You can use this in a batch file to determine if command extensions are available, using the following technique:

VERIFY errors 2>nul
IF ERRORLEVEL 1 echo Unable to enable extensions

This works because "VERIFY errors" sets ERRORLEVEL to 1 and then the SETLOCAL will fail to reset the ERRORLEVEL value if extensions are not available (e.g. if the script is running under command.com)

If Command Extensions are permanently disabled then SETLOCAL ENABLEEXTENSIONS will not restore them.

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Thank you for this detailed answer... still no luck. That DOS windows still closes itself, even though the ENABLEEXTENSIONS is activated successfully... –  VonC Nov 7 '08 at 16:23

Is it that the file doesn't have an extension and thus the cmd treats it like a directory that doesn't exist?

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Actually, the file does exist and has an extension (filename was just a foobar name) : "for /f %s in ('type afilename.txt') do echo %s" triggers the immediate closing of the DOS windows –  VonC Nov 4 '08 at 14:30

If command extensions are disabled, the (set) parameter to the for command must be a file.

If command extensions are enabled, the (set) parameter to the for command may be a file, a string, or a command.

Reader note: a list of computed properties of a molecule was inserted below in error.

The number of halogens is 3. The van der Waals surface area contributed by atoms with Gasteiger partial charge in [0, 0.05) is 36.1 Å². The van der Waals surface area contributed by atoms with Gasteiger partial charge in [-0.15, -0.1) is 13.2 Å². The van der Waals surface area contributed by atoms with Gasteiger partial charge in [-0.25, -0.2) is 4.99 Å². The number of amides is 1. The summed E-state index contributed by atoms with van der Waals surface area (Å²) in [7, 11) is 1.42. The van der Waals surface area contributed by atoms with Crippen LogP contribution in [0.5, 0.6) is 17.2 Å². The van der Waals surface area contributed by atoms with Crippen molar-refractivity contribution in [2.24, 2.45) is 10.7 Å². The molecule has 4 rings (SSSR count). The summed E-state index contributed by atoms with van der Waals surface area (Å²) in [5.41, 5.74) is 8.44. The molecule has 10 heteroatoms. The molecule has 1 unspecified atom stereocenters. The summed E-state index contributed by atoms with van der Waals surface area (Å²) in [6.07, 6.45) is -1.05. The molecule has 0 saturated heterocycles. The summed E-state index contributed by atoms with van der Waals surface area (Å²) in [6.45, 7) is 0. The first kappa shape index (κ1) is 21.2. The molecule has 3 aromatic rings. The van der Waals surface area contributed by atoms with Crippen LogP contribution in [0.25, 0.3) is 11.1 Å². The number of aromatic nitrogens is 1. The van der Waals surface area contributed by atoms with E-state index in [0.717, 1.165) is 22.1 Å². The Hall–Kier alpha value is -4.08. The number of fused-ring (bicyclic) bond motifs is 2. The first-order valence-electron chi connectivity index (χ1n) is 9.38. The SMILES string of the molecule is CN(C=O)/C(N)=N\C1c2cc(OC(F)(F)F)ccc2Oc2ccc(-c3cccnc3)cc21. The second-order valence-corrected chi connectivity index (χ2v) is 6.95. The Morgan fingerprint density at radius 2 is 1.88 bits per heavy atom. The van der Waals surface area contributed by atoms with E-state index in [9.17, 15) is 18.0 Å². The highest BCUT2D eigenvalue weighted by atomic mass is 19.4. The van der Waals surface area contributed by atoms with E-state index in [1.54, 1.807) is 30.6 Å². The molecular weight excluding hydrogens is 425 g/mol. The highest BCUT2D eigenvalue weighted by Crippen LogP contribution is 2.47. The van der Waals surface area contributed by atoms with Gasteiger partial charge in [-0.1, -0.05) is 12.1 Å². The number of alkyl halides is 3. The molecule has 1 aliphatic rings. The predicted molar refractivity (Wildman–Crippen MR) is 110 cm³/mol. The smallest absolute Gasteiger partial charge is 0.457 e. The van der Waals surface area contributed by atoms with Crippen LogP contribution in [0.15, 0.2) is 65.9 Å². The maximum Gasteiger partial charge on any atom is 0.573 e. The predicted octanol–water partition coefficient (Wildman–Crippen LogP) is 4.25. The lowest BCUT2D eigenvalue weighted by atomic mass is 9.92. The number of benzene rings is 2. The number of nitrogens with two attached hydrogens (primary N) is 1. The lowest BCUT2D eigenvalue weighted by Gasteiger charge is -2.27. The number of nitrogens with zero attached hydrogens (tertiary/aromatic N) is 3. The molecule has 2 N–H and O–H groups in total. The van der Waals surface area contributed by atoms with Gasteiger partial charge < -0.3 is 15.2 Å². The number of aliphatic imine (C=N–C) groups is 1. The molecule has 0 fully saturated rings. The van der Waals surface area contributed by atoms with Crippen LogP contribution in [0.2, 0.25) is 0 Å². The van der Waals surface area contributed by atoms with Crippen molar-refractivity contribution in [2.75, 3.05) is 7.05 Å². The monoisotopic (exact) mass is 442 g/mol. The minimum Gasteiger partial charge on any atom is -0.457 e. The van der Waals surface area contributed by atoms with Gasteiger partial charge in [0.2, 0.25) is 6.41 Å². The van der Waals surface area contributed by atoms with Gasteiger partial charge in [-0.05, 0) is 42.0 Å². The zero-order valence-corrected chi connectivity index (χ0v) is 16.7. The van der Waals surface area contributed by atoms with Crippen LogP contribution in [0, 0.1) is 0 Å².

Command extensions are disabled on the client's computer where the 'type filename' set fails.

For infomation on enabling or disabling command extensions, type "cmd /?"

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He mentioned command extensions being activated (consistently, I guess). –  Tomalak Nov 4 '08 at 14:33
Yes, but from Craig's remark, I will check again that. To be sure, Craig, could you precise the criteria validating the fact command extension is or is not enable ? –  VonC Nov 4 '08 at 14:38
Darned... I just checked and re-check the registry, command extensions are indeed enabled, and no other special values stand out. The windows event does not display anything out of the ordinary. cmd /E:ON still closes itself on a for /f in ('command') command-line... frustrating ;) –  VonC Nov 4 '08 at 15:22
If I am not mistaken you there is the possibility CMD.EXE is called with /E:OFF so that command extensions are disabled. I suggest you run these in the DOS shell: VERIFY errors 2>nul SETLOCAL ENABLEEXTENSIONS IF ERRORLEVEL 1 echo Unable to enable extensions –  Philibert Perusse Nov 7 '08 at 1:38

Wait...could it be that you have the apostrophes around the file name? MS is saying that filenamesets get double-quotes and literal strings get apostrophes.

for /F ["usebackqParsingKeywords"] {%% | %}variable in ("filenameset") do command [CommandLineOptions]

for /F ["usebackqParsingKeywords"] {%% | %}variable in ('LiteralString') do command [CommandLineOptions]

for /F ["usebackqParsingKeywords"] {%% | %}variable in (`command`) do command [CommandLineOptions]

Unless of course you're doing this.

You can use the for /F parsing logic on an immediate string, by wrapping the filenameset between the parentheses in single quotation marks (that is, 'filenameset'). Filenameset is treated as a single line of input from a file, and then it is parsed.

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Thank you Keng for your suggestion. I will check that out tomorrow at work. –  VonC Nov 4 '08 at 18:49
Argh... nope: the last form (command) will close immediately the DOS windows –  VonC Nov 5 '08 at 13:00